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Tuesday, January 12, 1971
n A 1 1 1 n
uiiiiiLiid; (umujiAE) Mils mivm
The Daily Tar Heel
Bill il us
i h rr rr
Coef ft to SneaF. Clay
WASHINGTON-Imprisoned labor leader James "Jimmy" R. Hoffa lost his
appeal to the Supreme Court Monday from a pension fund fraud conviction,
confronting him with an additional five years in the penitentiary and possible loss
of the Teamsters Union presidency.
Hoffa is already serving an eight-year sentence for jury tampering but would
been eligible for parole bid in March. This could have brought his release before the
1.6 million member union holds its first convention in five years in Miami Beach in
July and kept open his chances of being reelected president.
However, with the additional sentence facing the fiery, 57 year-old union boss,
prospects of his remaining in power are dimmed.
Technically, Hoffa could be granted parole on both sentences in March because
the five-year term for the fraud conviction is what is termed by federal authorities
as an "indeterminate sentence."
Whether this would be done by the federal parole board is problematical.
The court rejected Hoffa's request for a new hearing without comment.
However, in another action, the court agreed to hear an appeal by former
heavyweight champion Cassius Clay from his conviction for refusing induction into
the Army. The legal delay insured that the multimillion dollar title fight between
Clay and present champion Joe Frazier in New York City March 8 will take place as
Laird calls trip 'heartening'
SAIGON Defense Secretary Melvin R. Laird ended a "heartening" three-day
mission to South Vietnam Monday and said the Nixon administration would "meet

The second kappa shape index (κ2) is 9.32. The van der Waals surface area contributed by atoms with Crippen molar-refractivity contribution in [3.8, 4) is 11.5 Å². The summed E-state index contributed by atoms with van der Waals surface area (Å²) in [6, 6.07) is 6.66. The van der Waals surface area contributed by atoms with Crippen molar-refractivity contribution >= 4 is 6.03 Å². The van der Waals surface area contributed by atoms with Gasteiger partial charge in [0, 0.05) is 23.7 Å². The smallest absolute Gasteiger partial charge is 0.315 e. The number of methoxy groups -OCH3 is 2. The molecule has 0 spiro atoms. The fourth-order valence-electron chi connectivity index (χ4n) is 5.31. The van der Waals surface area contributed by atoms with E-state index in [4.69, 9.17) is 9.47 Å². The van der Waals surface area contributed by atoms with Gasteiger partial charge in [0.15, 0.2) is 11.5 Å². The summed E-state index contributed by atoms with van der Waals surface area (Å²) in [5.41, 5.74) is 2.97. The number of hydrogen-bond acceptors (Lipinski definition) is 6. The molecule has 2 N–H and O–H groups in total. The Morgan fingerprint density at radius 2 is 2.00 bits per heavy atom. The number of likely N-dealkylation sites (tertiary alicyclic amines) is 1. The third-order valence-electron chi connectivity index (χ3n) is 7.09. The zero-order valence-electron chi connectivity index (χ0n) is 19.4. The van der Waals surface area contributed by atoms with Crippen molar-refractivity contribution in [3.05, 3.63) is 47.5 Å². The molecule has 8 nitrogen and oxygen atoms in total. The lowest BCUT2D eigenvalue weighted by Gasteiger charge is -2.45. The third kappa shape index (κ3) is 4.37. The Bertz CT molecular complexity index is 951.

or beat" its goal of withdrawing 48,500 more American troops by May 1.
Laird said he was encouraged by the progress of the Vietnamization program in
which South Vietnamese troops are taking over the major share of fighting the war,
and he told newsmen the Communist threat in Indochina is lower than it was at this
time a year ago.
But he warned that the flow of North Vietnamese troops into Laos was
increasing and declared that U.S. strategists are watching the military situation in
neighboring Cambodia "very closely."
As the year ended, most critics were
busy compiling their "ten best" lists.
Considering the film selection in the
Chapel Hill area, such a list on my part is"
hardly feasible. Perhaps the most notable
feature of the past half year is ther
overwhelming flood of "youth" films
which hit local theaters. From "Getting
Straight" and similar "campus" films, to
"Woodstock," to "The Baby Maker," to
"Kama Sutra" and beyond, the college
generation has come close to drowning in
"frankness and honesty."
As one Tar Heel columnist recently'
asserted, with a straight face: "One
important characteristic of the 'new
culture' which is often misunderstood is
the need for personal honesty. Children
brought up in the soap-opera
environment of many American families ,
have grown to hate the 'white lies' thati
oil the' wheels of our society." And
filmmakers have told us the same thing.
Times without number they have
presented the glorious spectacle of young
people, magically freed from the
prejudices of their upbringing, devastating
the old generation with their honesty. It's ;
so beautiful, it's like a new American.
The stardom of Elliot Gould is one of
the most tangible results of the new',
mythology. It's also one of the most'
convincing proofs that however you slice '
it, "one important characteristic of the